Chemical Cardioversion
 
 

Chemical Cardioversion

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Chemical Cardioversion

Cardioversion is a procedure that is done to return your heartbeat to a normal rhythm. It’s done when the heart is beating very fast or irregular. This is called an arrhythmia. Chemical cardioversion uses medicine to change the heart’s rhythm. During the procedure, you’re given medicine through an IV or by mouth.

When chemical cardioversion is used

An arrhythmia can cause problems such as fainting, stroke, heart attack, and even sudden cardiac death. Chemical cardioversion can help treat several kinds of arrhythmias.

It is often used to treat atrial fibrillation (AFib). With AFib, the atria of the heart quiver instead of beating normally. People with AFib may feel out of breath easily, feel tried, and have a very fast heartbeat. They are also at increased risk for stroke. But your health care provider may not want you to have cardioversion if you have minor symptoms. It also may not be advised if you are an elderly adult, if you have had AFib a long time, or if you have other major health problems. Other treatments might be better for you, such as heart rate control with other medicines.

Chemical cardioversion can also help treat other kinds of arrhythmia. These include atrial flutter, which is similar to AFib but not as severe. It can also be used to treat certain kinds of atrial tachycardia (AT) and ventricular tachycardia (VT). All of these arrhythmias can cause heart rates that are too fast. This can prevent the heart from pumping enough blood.

If this treatment does not work, you may have electrical cardioversion. This is a procedure that resets the heart rhythm with a mild electrical shock.

Risks of chemical cardioversion

Every procedure has risks. The risks of chemical cardioversion include:

  • Creating other arrhythmias

  • The original arrhythmia happens more often

  • Dislodged blood clot that can cause stroke, pulmonary embolism, or other problems

  • No success resetting the heart to a normal heart rhythm

  • Return to the original arrhythmia shortly after the procedure

In rare cases, the procedure can cause a more dangerous heart rhythm. If that happens, you will be given other medicine or an electric shock to stop this rhythm.

In some cases, health care providers lower the risk for blood clots by giving medicine (blood thinner) to help prevent clots. You may be given this medicine before and after the procedure.

Your own risks may vary based on your age, the type of arrhythmia you have, and your overall health. Ask your health care provider which risks apply most to you.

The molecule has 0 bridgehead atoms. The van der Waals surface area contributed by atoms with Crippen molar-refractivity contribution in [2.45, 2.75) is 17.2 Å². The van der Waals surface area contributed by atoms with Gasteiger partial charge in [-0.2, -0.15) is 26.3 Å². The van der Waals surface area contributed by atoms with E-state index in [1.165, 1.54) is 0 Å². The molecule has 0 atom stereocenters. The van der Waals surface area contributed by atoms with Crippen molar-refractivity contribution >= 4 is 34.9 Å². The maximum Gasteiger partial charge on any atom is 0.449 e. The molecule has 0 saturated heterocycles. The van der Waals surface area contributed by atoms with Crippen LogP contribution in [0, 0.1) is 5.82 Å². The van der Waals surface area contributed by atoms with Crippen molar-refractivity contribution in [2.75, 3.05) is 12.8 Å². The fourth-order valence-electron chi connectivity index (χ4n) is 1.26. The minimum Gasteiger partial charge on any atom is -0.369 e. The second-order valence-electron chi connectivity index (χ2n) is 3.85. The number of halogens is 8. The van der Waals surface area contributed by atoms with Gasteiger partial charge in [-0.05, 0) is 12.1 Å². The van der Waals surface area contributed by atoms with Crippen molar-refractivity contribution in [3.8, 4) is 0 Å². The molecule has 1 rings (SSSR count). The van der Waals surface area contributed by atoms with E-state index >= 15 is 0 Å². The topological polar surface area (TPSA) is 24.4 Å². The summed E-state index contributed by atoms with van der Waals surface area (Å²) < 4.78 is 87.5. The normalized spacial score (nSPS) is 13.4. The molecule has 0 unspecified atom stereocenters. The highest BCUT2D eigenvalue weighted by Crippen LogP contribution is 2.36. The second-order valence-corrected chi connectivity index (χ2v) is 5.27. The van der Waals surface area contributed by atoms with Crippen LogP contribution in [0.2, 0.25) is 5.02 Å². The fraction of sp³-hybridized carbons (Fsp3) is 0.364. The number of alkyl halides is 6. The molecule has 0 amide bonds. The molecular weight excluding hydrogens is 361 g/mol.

The medicines used for chemical cardioversion each have risks and side effects. Ask your health care provider about the risks and side effects of the medicine you will be given.

Getting ready for your procedure

Talk with your health care provider how to get ready for your procedure. Tell him or her about all the medicines you take. This includes over-the-counter medicines such as ibuprofen. It also includes vitamins, herbs, and other supplements.

Follow your health care provider’s instructions about what medicines to take before the procedure. This includes medicines that prevent arrhythmias. Don’t stop taking any medicine unless your health care provider tells you to.

You may need blood tests before the procedure. This is to make sure the procedure is safe for you.

You may have a transesophageal echocardiography test before the procedure. This test is a special kind of ultrasound. A thin, flexible tube is put down your throat and into your esophagus. There, the tube is close to your heart. It lets your health care provider see if you have any blood clots. Your cardioversion will be delayed if a clot is found.

If you’re at a higher risk for blood clots, your health care provider may want you to take blood thinner medicine. You may take this several weeks before and after the procedure.

Make sure to:

  • Ask a family member or friend to take you home from the hospital.

  • Not eat or drink after midnight the night before your procedure, unless your health care provider says it’s OK.

  • Follow all other instructions from your health care provider.

You may be asked to sign a consent form that gives your permission to do the procedure. Read the form carefully. Ask questions if something is not clear.

On the day of your procedure

The procedure may be done in a hospital or a doctor’s office. Or it may be done in your home. A health care provider will give you medicine. It may be given through a vein in your arm or hand (IV). Or you may take it by mouth.

The type of medicine is based on your type of arrhythmia and your overall health. Examples of medicines that are used include:

  • Flecainide, dofetilide, propafenone, amiodarone, or ibutilide (for AFib or atrial flutter)

  • Adenosine or verapamil (for supraventricular tachycardia)

  • Amiodarone (for atrial tachycardia)

After your procedure

If you are in a hospital or doctor’s office, your heart rate and rhythm will be checked. If you are treated at home, you will need careful follow-up with a cardiologist.

Chemical cardioversion may work very quickly. Or it may take hours to work. In rare cases, it may take up to a few days to work. Your health care provider may want to check your heart rhythm for a period of time after you have been given the medicine. You may need an electrical cardioversion if the medicine did not work. Your health care team will create a new care plan for you if this occurs.

Ask your health care provider about medicine side effects to watch for.

Follow-up care

Make sure to keep all of your follow-up appointments.

 

When to call your health care provider

Call your health care provider right away if you have any of these:

  • Trouble breathing or chest pain (call 911)

  • Dizziness

  • Fainting

  • Severe side effects from the medicine